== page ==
to the different nature of her con407. No' ingrateful food:] There ftituent parts, land and water) to being mention made in Scripture attribute them, I say, to vapors not of Àngels food, Psal. LXXVIII. 25. get turn'd into her subftance. It is that is foundation enough for a poet certainly very unphilosophical to say to build upon, and advance these that the sun fups with the ocean, notions of the Angels eating. but it is not unpoetical, And what.

415.-of elements &c.] Dr. Bent- ever other faults are found in thele ley is for omitting here eleven lines lines, they are not so properly the together, but we cannot agree with faults of Milton, as of his times,


And corporeal to incorporeal turn.
For know, whatever was created, needs
To be sustain'd and fed; of elements 415
The groffer feeds the purer, earth the sea,
Earth and the sea feed air, the air those fires
Ethereal, and as lowest first the moon;
Whence in her visage round those spots, unpurg'd
Vapors not yet into her substance turn'd. : 420
Nor doth the moon no nourishment exhale
From her moist continent to higher orbs.
The sun, that light imparts to all, receives
From all his alimental recompense
In humid exhalations, and at even

Sups and of those systems of philosophy Tove Jadave Navens, which he had learned in his O nn Janaurav, younger years. If he had written Tov do nasov gennyn. after the late discoveries and im; And we may suppose the poet al. provements in science, he would luded to this, and more particularly have written in another manner.

iner. to that passage in Pliny, where the It is allow'd by all philosophers, ñ that the sun and fixed stars receive in the moon.

TS, same account is given of the spots

Sidera vero haud their fupplies of nourishment; but dubie humore terreno pasci, quia in what manner they are fed and

orbe dimidio nonnunquam macufupply'd is a great question : and

losa cernatur, scilicet nondum sup surely a greater latitude and liberty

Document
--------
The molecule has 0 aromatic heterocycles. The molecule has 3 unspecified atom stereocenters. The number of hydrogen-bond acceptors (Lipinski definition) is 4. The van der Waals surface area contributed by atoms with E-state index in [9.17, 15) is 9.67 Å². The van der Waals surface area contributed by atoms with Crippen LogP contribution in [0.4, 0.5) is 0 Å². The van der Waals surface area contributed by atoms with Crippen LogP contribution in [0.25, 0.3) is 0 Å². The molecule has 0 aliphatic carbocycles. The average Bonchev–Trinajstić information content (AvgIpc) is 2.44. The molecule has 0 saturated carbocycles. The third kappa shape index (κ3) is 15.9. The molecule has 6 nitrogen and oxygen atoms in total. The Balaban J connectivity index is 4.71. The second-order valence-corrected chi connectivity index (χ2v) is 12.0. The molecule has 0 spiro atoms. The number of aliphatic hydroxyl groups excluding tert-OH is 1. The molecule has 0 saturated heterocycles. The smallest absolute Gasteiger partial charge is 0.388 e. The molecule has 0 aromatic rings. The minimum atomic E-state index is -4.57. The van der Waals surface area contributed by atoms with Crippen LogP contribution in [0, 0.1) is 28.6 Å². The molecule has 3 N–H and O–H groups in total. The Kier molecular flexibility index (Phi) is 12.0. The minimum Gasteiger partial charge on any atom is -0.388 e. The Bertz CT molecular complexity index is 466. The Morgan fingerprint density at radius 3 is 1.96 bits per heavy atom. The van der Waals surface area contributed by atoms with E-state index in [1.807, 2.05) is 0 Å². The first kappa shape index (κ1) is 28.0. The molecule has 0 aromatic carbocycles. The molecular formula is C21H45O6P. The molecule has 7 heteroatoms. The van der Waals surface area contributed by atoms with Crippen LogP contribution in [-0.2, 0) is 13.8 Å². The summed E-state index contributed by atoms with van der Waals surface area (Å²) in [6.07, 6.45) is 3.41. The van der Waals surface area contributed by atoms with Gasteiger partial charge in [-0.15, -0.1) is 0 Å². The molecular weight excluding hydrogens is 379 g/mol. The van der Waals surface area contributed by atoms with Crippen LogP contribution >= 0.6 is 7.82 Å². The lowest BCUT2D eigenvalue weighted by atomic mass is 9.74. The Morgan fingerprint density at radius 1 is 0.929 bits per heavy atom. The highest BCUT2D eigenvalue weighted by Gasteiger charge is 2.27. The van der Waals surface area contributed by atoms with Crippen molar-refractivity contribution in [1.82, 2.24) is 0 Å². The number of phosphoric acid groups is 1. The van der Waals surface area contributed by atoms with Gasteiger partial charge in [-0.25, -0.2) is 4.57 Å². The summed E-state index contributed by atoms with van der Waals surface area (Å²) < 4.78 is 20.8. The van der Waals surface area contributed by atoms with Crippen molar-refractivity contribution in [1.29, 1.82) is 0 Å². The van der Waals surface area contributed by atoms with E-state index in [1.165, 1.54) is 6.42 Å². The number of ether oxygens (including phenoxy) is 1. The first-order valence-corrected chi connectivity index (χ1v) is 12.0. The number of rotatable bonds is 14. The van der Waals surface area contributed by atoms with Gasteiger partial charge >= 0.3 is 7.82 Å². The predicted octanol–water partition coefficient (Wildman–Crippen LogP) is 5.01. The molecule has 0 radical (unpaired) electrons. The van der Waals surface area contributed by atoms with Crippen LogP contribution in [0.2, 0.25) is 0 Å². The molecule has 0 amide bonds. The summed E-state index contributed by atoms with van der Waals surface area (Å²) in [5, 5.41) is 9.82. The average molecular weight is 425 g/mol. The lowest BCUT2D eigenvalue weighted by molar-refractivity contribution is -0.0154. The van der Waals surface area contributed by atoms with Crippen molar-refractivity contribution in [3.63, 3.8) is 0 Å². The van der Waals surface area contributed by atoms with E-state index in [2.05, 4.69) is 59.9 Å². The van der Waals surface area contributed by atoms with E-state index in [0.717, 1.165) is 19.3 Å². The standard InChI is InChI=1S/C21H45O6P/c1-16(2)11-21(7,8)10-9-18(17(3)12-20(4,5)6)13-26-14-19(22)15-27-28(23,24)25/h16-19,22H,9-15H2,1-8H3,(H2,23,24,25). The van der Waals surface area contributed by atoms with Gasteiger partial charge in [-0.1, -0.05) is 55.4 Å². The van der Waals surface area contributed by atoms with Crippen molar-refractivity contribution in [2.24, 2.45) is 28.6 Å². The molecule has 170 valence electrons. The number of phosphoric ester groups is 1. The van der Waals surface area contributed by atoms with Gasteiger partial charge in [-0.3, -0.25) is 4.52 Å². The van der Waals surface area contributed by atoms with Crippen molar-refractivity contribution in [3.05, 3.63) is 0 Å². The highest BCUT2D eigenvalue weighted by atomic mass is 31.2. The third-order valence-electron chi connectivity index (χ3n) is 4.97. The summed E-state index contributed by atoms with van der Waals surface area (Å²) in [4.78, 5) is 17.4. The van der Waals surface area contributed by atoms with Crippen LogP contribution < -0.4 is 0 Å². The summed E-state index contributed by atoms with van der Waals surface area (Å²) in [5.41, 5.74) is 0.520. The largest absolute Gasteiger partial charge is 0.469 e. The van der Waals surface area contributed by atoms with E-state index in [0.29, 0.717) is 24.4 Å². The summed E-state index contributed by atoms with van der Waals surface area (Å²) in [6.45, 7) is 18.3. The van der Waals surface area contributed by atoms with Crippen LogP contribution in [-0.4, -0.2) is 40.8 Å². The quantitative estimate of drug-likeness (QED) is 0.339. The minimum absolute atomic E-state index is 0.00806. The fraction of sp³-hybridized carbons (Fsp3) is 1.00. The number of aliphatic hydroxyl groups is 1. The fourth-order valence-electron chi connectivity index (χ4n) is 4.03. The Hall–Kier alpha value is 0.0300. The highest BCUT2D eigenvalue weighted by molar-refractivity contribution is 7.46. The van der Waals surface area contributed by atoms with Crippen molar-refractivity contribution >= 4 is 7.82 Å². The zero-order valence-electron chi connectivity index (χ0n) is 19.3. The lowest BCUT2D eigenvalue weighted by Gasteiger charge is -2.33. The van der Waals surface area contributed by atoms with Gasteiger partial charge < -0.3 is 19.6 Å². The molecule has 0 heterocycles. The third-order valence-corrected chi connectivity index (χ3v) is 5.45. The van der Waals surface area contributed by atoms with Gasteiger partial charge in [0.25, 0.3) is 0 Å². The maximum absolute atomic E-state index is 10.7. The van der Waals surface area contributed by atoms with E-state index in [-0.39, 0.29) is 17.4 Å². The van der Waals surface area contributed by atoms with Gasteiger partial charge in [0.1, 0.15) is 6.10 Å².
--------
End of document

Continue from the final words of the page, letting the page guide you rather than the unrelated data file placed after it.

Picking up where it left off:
petente ad hauriendum ultra julta may be indulged to a poet in speak

vi: maculas enim non aliud effe ing of these things, than to a phi.

quam terræ raptas cum humore lofopher. The same kind of thought runs through an Ode of Anacreon, Ode 19.

421. Nor doth the moon no nourish. | H + MAdvd cave.

ment exhale) A Latinism. So Πινι δε δενδρε' αυτην

Virg. Georg. I. 83.



Sups with the ocean. Though in Heav'n the trees
Of life ambrosial fruitage bear, and vines
Yield nectar ; though from off the boughs each morn
We brush mellifluous dews, and find the ground
Cover’d with pearly grain : yet God hath here 430
Varied his bounty fo with new delights,
As may compare with Heaven; and to taste
Think not I shall be nice. So down they sat,
And to their viands fell ; nor seemingly
The Angel, nor in mist, the common gloss 435


Nec nulla interea est inaratæ gra. cient Doctors were of opinion, tia terræ.

that the Angels did not really eat,

but only seemed to do so; and they 426. Though in Heav'n the

ground that opinion principally uptrees, &c.] In mentioning on what the Angel Raphael says trees of life and vines in Heaven in the book of Tobit, XII. 19. All he is juftify'd by Scripture. See these days did I appear unto you, but I Rev. XXII. 2. Mat. XXVI. 29. As di

AS did neither eat nor drink, but you did in speaking afterwards of mellifluous

us see a vifon. But our author was dews and pearly grain he manifestly

try of the contrary opinion, that the alludes to manna, which is called

led Angel did not eat in appearance the bread of Heaven. Psal. CV. 40. only but in reality, with keen difAnd when the dow that lay was

patch of real bunger as he says, and gone up, behold upon the face of the

this opinion is confirm'd by the acwilderness there lay a small round

counts in the Canonical Scripture thing, as small as the hear froft on of Abraham's entertaining three the ground. Exod. XVI. 14. and it

Angels at one time, and Lot's enwas like coriander-feed, white; and 1

tertaining two Angels at another. the taste of it was like wafers made

See Gen. XVIII. and XIX. There with honey, ver. 31.

it is said plainly that meat was 435. — the common gloss set before them, and they did eat;

Of Theologians ;] The usual com- and there is no reason for not unment and expofition of Divines. derstanding this, as well as the reft For several of the Fathers and an. of the relation, litterally. Of Tbeo.